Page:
Background: Provision of adequate nutrition is a major determinant of clinical outcome for critically ill patients. Effective delivery of enteral feeds, however, is often compromised by glucose malabsorption (Deane et al., 2007). While no human data exist, levels of the major intestinal glucose transporter, SGLT1, are reduced in animal models of acute critical illness (Amador et al., 2007). It is also established that the sweet taste receptors T1R2 and T1R3 are expressed in the proximal intestine of rodents and humans, and in rodents, act to increase SGLT1 levels in the presence of glucose or a sweetener (Margolskee et al., 2007; Young et al., 2009). Here we determined if (i) the expression of intestinal SGLT1 and T1R2 and (ii) SGLT1 function was impaired in critically ill patients and in a mouse model of the disease.
Methods: Endoscopic biopsies were collected from fasted and ventilated critically ill patients and matched healthy subjects (n = 12) prior to, and after, 30 min duodenal infusion of glucose (4 kcal/min) plus the absorption marker 3-O-methylglucose (3OMG). Intestinal tissues were also collected from mice 4 days after cecal ligation and puncture (CLP) and after 30 min of duodenal infusion with glucose + 3OMG. Expression of SGLT1 and T1R2 in intestinal tissues was quantified by RT PCR; plasma 3OMG levels were determined by spectrometry.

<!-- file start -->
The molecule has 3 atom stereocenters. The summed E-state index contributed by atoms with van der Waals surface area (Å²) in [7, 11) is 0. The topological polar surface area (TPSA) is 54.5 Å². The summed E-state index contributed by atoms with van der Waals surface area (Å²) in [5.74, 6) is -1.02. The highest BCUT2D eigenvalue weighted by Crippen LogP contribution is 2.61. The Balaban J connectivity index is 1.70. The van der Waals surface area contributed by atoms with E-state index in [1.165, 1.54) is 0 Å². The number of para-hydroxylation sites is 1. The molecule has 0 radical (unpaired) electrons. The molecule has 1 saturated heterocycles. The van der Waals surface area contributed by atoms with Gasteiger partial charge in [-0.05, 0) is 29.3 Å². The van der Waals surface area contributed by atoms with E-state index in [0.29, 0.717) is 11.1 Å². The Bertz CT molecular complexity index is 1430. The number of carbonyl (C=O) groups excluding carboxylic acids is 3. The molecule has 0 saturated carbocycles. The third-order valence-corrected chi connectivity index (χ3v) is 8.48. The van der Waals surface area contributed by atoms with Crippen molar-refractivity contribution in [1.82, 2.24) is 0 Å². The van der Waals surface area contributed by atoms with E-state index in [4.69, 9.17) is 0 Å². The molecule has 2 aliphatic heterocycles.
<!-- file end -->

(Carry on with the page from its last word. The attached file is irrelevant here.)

Results: SGLT1 and T1R2 expression was lower in critically ill patients at baseline (50, 54% respectively, P < 0.05) and after glucose infusion (53, 61% P < 0.01), in association with reduced plasma 3OMG levels (55%, P < 0.05). Similar findings were apparent in CLP mice for SGLT1 and T1R2 transcript, and 3OMG levels (50 and 78, 91% reduced respectively P < 0.01).
Conclusions: Intestinal expression of T1R2 is markedly lower in human and modelled critical illness, in association with reduced expression and impaired absorptive function of SGLT1. Reduced T1R2 signalling may uncouple control of SGLT1 from luminal glucose, and represent the molecular basis of carbohydrate malabsorption in critical illness. Therapies targeting these molecules may have potential to improve clinical management in this setting.
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Amador P, García-Herrera J, Marca MC, de la Osada J, Acín S, Navarro MA, Salvador MT, Lostao MP, Rodríguez-Yoldi MJ. J. Membr. Biol. 215:125-33.
Margolskee RF, Dyer J, Kokrashvili Z, Salmon KS, Ilegems E, Daly K, Maillet EL, Ninomiya Y, Mosinger B, Shirazi-Beechey SP. (2007) Proc. Natl. Acad. Sci. USA. 104:15075-80.
Young RL, Sutherland K, Pezos N, Brierley SM, Horowitz M, Rayner CK, Blackshaw LA. (2009) Gut 58:337-46.